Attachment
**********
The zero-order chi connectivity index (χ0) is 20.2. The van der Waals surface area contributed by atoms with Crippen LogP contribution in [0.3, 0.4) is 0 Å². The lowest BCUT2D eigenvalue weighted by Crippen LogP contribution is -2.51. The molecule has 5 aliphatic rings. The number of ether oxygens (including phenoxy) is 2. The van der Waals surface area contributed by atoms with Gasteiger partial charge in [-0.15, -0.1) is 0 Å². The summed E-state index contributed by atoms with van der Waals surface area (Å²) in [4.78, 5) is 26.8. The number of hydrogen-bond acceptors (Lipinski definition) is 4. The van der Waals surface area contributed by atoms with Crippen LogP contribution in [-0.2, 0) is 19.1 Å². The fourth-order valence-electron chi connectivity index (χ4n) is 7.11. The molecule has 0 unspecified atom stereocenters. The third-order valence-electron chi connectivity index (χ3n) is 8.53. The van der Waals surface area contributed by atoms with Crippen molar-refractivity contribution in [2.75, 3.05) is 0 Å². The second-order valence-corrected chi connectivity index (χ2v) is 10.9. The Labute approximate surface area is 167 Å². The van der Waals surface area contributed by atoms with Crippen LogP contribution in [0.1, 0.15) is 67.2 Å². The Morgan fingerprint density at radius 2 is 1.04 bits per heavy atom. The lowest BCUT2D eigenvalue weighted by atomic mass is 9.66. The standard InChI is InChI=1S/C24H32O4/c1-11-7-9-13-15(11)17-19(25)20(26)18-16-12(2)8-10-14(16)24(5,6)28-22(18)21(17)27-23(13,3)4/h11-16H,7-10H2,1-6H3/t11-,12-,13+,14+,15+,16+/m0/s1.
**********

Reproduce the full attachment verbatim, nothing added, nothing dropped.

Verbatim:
The zero-order chi connectivity index (χ0) is 20.2. The van der Waals surface area contributed by atoms with Crippen LogP contribution in [0.3, 0.4) is 0 Å². The lowest BCUT2D eigenvalue weighted by Crippen LogP contribution is -2.51. The molecule has 5 aliphatic rings. The number of ether oxygens (including phenoxy) is 2. The van der Waals surface area contributed by atoms with Gasteiger partial charge in [-0.15, -0.1) is 0 Å². The summed E-state index contributed by atoms with van der Waals surface area (Å²) in [4.78, 5) is 26.8. The number of hydrogen-bond acceptors (Lipinski definition) is 4. The van der Waals surface area contributed by atoms with Crippen LogP contribution in [-0.2, 0) is 19.1 Å². The fourth-order valence-electron chi connectivity index (χ4n) is 7.11. The molecule has 0 unspecified atom stereocenters. The third-order valence-electron chi connectivity index (χ3n) is 8.53. The van der Waals surface area contributed by atoms with Crippen molar-refractivity contribution in [2.75, 3.05) is 0 Å². The second-order valence-corrected chi connectivity index (χ2v) is 10.9. The Labute approximate surface area is 167 Å². The van der Waals surface area contributed by atoms with Crippen LogP contribution in [0.1, 0.15) is 67.2 Å². The Morgan fingerprint density at radius 2 is 1.04 bits per heavy atom. The lowest BCUT2D eigenvalue weighted by atomic mass is 9.66. The standard InChI is InChI=1S/C24H32O4/c1-11-7-9-13-15(11)17-19(25)20(26)18-16-12(2)8-10-14(16)24(5,6)28-22(18)21(17)27-23(13,3)4/h11-16H,7-10H2,1-6H3/t11-,12-,13+,14+,15+,16+/m0/s1.